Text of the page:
You are searching about Institute Of Culinary Education New York Ny Usa, today we will share with you article about Institute Of Culinary Education New York Ny Usa was compiled and edited by our team from many sources on the internet. Hope this article on the topic Institute Of Culinary Education New York Ny Usa is useful to you.
East Harlem, New York: Microcosm of the Melting Pot
Harlem is a New York City neighborhood in Manhattan, known as the primary residential, cultural, and business center for many small communities, but it is much more than that. It is a symbol of different cultures that have come together, that have grown together, which is called the attraction of the famous fire that sits at the top of the Statue of Liberty. It is a symbol of the melting pot called America, the melting pot that has been cooking the experimental method of Freedom for over 200 years now. East Harlem is a symbol of the hope, determination, acceptance and energy that have made America great.
Harlem used to be a quiet place, as the original 13 neighborhoods were full of immigrants who came together to make ends meet. In Harlem there were neighborhoods filled with Dutch minorities, French Huguenots, Danes, Swedes and Germans. For thirty years, the Germans were culturally dominant in the region, while the Irish were second in numbers and influence. Immigrant waves in the 1880s and 1890s brought cultural influences from Israel and Italy. As a young nation itself, Harlem attracted people looking for a fresh start and good opportunities from all four corners of the Old World. African Americans then began to come to Harlem from the city, the South, and the West Indies. By the 1930s, 50,000 people crowded into the largest area in New York. There were more people and less space, less in the way of economic growth, and Harlem became the nation’s most prosperous city. However, his people persevered.
As the small nation grew, Harlem grew as well, expanding and defining its borders. The United States expanded its size and scope with the Louisiana Purchase, which defined its location, opening up more territory to those who wanted freedom. This brought many people from different countries and cultures from all over the world, many coming to New York City, many living there, and settling in Harlem.
To this day, the boundaries of Harlem include the following: East Harlem/El Barrio, known as Spanish Harlem, the area that stretches from First Avenue to Fifth Avenue, from East 96th Street to East 125th Street. Then there’s Central Harlem, which stretches from Central Park North to the Harlem River, and from Fifth Avenue to St. Nicholas Avenue. West Harlem, which includes Hamilton Heights and Sugar Hill, stretches from 123rd to 155th Streets and from St. Nicholas Avenue to the Hudson River.
East Harlem is called “German Harlem, Irish Harlem, Jewish Harlem, Italian Harlem and Spanish Harlem,’ which is also known as “El Barrio”. which has grown so much and overcome many challenges due to cultural differences, so that few are their President. it has begun to match the number of Puerto Ricans who have dominated the area for many years. an interesting part of the history of New York City and the Nation.
Immigration to the United States, from the 19th century to the beginning of the 20th century has been very important, and for good reason. Many immigrants from different countries came in search of the “American Dream”, which represented democracy, equality, freedom, justice and above all, living a good life. We are promised these opportunities in the Declaration of Independence, “Life, liberty and the pursuit of happiness,” regardless of who we are. There is no better proof of this promise than East Harlem.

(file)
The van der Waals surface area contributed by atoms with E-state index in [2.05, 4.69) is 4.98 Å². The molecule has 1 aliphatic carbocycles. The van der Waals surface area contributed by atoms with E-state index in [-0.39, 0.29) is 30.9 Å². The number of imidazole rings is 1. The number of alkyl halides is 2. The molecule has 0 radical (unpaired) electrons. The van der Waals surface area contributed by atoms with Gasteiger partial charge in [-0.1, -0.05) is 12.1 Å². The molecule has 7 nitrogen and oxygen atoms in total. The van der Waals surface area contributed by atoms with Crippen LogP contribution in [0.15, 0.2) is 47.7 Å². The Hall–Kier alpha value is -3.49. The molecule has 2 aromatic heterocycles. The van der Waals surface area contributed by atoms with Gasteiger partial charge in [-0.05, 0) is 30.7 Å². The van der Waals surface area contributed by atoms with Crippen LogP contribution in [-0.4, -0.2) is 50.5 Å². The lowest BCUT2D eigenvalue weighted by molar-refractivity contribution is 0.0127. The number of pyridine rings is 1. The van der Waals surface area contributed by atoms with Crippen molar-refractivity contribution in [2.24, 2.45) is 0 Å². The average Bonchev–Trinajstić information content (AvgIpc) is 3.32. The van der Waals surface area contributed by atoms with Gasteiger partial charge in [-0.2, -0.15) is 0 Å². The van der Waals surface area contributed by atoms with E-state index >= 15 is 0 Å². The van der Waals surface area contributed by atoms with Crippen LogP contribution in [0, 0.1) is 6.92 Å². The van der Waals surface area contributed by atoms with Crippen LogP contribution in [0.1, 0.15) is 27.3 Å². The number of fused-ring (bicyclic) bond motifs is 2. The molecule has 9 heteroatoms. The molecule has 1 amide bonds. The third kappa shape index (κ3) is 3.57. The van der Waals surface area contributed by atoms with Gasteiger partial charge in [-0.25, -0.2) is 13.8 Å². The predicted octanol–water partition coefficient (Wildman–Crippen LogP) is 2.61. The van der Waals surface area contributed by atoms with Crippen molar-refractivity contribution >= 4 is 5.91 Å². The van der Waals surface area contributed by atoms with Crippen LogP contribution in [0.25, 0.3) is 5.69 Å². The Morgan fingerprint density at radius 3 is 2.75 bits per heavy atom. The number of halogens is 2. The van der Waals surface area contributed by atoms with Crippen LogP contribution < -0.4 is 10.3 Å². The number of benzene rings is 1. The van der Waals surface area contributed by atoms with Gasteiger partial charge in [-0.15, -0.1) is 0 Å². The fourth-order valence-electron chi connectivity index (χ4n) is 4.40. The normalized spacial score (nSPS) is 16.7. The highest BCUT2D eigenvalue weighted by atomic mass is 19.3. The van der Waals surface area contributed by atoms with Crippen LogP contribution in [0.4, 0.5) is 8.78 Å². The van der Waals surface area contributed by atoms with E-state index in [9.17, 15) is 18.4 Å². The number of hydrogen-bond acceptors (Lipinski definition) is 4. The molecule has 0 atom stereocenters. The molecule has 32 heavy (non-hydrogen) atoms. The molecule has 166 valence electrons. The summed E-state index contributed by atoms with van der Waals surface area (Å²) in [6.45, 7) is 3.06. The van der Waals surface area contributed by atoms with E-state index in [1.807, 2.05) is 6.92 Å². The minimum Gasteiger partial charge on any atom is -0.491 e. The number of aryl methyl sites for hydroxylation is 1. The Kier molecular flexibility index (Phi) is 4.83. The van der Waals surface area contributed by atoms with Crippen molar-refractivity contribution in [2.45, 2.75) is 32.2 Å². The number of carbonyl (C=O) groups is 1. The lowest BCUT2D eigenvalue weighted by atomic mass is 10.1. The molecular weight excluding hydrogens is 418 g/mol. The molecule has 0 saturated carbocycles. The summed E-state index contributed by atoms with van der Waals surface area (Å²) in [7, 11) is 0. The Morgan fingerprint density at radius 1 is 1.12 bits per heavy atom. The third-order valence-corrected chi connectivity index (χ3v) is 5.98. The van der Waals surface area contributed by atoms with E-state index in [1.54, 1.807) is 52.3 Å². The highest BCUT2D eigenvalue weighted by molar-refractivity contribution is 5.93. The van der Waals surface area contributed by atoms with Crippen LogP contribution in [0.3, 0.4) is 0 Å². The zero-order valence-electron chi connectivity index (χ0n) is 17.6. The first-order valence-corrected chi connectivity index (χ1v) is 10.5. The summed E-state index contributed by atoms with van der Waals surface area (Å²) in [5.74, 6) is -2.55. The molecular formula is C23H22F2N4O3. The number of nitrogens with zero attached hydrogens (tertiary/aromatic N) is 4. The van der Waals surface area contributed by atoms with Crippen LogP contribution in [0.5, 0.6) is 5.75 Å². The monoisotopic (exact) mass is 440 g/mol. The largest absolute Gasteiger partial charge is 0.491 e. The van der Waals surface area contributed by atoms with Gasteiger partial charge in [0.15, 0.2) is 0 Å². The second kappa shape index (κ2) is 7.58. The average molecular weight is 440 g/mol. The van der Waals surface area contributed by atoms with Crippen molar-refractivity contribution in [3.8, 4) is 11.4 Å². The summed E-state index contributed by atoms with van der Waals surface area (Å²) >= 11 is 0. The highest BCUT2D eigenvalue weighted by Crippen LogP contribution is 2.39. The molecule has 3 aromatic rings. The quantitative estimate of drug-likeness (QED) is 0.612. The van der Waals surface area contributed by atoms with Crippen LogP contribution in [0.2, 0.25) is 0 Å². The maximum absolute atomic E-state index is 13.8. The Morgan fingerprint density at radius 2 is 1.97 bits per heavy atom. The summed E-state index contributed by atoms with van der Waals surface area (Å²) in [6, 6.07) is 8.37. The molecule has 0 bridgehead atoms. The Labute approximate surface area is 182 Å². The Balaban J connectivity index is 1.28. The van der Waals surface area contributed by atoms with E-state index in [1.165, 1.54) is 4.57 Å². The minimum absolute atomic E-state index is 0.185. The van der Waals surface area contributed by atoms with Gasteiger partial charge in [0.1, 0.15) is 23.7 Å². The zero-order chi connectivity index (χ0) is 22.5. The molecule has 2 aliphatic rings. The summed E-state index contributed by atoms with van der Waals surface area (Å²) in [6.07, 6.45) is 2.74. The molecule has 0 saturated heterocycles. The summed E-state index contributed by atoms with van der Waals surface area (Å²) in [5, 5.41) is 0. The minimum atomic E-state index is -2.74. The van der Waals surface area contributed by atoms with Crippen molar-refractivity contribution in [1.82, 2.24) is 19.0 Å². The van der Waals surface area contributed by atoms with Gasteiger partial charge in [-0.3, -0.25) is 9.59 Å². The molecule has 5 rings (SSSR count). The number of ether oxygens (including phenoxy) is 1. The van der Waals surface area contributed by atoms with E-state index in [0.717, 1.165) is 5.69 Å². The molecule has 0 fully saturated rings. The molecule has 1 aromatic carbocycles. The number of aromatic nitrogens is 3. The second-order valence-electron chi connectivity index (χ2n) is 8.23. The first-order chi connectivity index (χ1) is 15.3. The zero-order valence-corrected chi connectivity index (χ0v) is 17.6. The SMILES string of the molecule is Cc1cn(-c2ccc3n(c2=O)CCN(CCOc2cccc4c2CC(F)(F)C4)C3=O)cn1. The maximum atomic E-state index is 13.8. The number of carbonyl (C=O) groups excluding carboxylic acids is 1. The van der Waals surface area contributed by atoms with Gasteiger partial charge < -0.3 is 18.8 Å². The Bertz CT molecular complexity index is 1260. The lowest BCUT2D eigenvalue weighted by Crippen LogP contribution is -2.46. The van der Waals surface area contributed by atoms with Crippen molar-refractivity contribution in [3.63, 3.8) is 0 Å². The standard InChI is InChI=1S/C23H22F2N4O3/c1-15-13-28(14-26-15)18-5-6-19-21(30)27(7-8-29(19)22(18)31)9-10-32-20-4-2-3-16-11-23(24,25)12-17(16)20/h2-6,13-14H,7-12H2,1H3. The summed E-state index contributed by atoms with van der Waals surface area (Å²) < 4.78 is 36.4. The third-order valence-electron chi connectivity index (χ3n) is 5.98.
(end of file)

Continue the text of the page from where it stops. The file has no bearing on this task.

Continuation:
Industrialization and the establishment of the factory system throughout America offered the promise of work to the poor in Europe. Many American industrial workers relied on cheap labor from Europe to the factories, with little regard for what would happen to the migrant workers when they arrived. Crowds flooded the market. With the industrialization, great changes in the United States began to take place. This can lead to both good and bad results.
The efforts of those who worked together, regardless of culture, like in Harlem, to endure and make a better life for themselves and their families have made America what it is today, the economic threat of the World. Whether they worked on farms, in factories, building railroads, bridges, towns or cities, their rewards were greater than any race could offer, they were given freedom and all the responsibilities that come with it. Those responsibilities include learning to accept and understand, and getting to know different cultures and ethnicities.
During the 1800s, Harlem was developing various transportation projects to further the development of the north. By 1831, the New York and Harlem Railroad Company was incorporated with the goal of building a railroad from downtown to Harlem. This encouraged people living in lower Manhattan to move north to Harlem. With the establishment of the “els,” Metropolitan development took place very quickly, which led to the construction of houses and brownstones. All over America, at the same time, famous railroads were built. Canals were made. Like Harlem, America is growing, growing, and integrating itself from one area to another. The availability of affordable housing and fast transportation allowed the working class to live in East Harlem, and commute to their workplaces downtown.
In the West, railroad construction at this time attracted many workers from Asia. In Harlem, this construction industry attracted large numbers of wage laborers, from all walks of life, especially in the 1880s and 1890s. The influx of cheap labor from other countries encouraged industrial interest in America and Harlem. , but it also gave ruthless businessmen the opportunity to profit from the sweat equity of small groups who came in search of good opportunities. Yet in Harlem, as in America, they persevered and conquered, and that is what the American Spirit is all about. Persevere, persevere, achieve, and move forward instead of backward.